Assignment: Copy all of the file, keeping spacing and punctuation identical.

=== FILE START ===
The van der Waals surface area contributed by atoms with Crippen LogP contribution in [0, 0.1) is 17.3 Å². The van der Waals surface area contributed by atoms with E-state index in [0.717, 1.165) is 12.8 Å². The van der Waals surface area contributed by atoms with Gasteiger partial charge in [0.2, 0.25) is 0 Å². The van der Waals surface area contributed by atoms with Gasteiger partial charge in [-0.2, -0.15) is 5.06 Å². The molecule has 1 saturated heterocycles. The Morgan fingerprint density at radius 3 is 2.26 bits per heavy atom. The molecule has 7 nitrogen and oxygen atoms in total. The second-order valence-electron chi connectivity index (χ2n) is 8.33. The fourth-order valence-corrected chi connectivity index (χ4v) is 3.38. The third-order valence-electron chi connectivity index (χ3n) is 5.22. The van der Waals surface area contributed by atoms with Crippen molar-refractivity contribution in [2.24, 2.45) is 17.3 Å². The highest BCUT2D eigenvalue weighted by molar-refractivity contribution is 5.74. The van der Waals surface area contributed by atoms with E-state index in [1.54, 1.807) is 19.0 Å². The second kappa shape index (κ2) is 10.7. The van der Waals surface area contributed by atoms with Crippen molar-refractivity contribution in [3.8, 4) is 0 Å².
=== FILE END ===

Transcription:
The van der Waals surface area contributed by atoms with Crippen LogP contribution in [0, 0.1) is 17.3 Å². The van der Waals surface area contributed by atoms with E-state index in [0.717, 1.165) is 12.8 Å². The van der Waals surface area contributed by atoms with Gasteiger partial charge in [0.2, 0.25) is 0 Å². The van der Waals surface area contributed by atoms with Gasteiger partial charge in [-0.2, -0.15) is 5.06 Å². The molecule has 1 saturated heterocycles. The Morgan fingerprint density at radius 3 is 2.26 bits per heavy atom. The molecule has 7 nitrogen and oxygen atoms in total. The second-order valence-electron chi connectivity index (χ2n) is 8.33. The fourth-order valence-corrected chi connectivity index (χ4v) is 3.38. The third-order valence-electron chi connectivity index (χ3n) is 5.22. The van der Waals surface area contributed by atoms with Crippen molar-refractivity contribution in [2.24, 2.45) is 17.3 Å². The highest BCUT2D eigenvalue weighted by molar-refractivity contribution is 5.74. The van der Waals surface area contributed by atoms with E-state index in [1.54, 1.807) is 19.0 Å². The second kappa shape index (κ2) is 10.7. The van der Waals surface area contributed by atoms with Crippen molar-refractivity contribution in [3.8, 4) is 0 Å².